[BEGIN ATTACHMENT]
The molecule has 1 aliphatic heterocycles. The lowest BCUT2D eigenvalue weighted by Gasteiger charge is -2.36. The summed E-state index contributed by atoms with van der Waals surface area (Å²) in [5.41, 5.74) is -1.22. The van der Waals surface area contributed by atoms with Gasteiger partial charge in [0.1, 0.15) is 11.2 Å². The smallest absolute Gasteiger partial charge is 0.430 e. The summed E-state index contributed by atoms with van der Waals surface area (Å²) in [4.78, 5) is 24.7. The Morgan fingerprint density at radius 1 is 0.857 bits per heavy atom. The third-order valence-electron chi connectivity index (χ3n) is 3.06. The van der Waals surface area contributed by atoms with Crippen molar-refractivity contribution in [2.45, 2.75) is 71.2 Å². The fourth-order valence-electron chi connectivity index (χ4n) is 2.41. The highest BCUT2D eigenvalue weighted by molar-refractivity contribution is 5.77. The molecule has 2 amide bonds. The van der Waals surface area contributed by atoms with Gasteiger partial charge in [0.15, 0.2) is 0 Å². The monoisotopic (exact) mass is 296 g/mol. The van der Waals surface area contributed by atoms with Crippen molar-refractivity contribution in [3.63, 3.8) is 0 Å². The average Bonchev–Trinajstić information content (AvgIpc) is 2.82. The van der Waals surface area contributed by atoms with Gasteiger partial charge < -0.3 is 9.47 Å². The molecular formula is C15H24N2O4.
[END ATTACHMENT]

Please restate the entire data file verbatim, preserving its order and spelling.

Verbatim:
The molecule has 1 aliphatic heterocycles. The lowest BCUT2D eigenvalue weighted by Gasteiger charge is -2.36. The summed E-state index contributed by atoms with van der Waals surface area (Å²) in [5.41, 5.74) is -1.22. The van der Waals surface area contributed by atoms with Gasteiger partial charge in [0.1, 0.15) is 11.2 Å². The smallest absolute Gasteiger partial charge is 0.430 e. The summed E-state index contributed by atoms with van der Waals surface area (Å²) in [4.78, 5) is 24.7. The Morgan fingerprint density at radius 1 is 0.857 bits per heavy atom. The third-order valence-electron chi connectivity index (χ3n) is 3.06. The van der Waals surface area contributed by atoms with Crippen molar-refractivity contribution in [2.45, 2.75) is 71.2 Å². The fourth-order valence-electron chi connectivity index (χ4n) is 2.41. The highest BCUT2D eigenvalue weighted by molar-refractivity contribution is 5.77. The molecule has 2 amide bonds. The van der Waals surface area contributed by atoms with Gasteiger partial charge in [0.15, 0.2) is 0 Å². The monoisotopic (exact) mass is 296 g/mol. The van der Waals surface area contributed by atoms with Crippen molar-refractivity contribution in [3.63, 3.8) is 0 Å². The average Bonchev–Trinajstić information content (AvgIpc) is 2.82. The van der Waals surface area contributed by atoms with Gasteiger partial charge < -0.3 is 9.47 Å². The molecular formula is C15H24N2O4.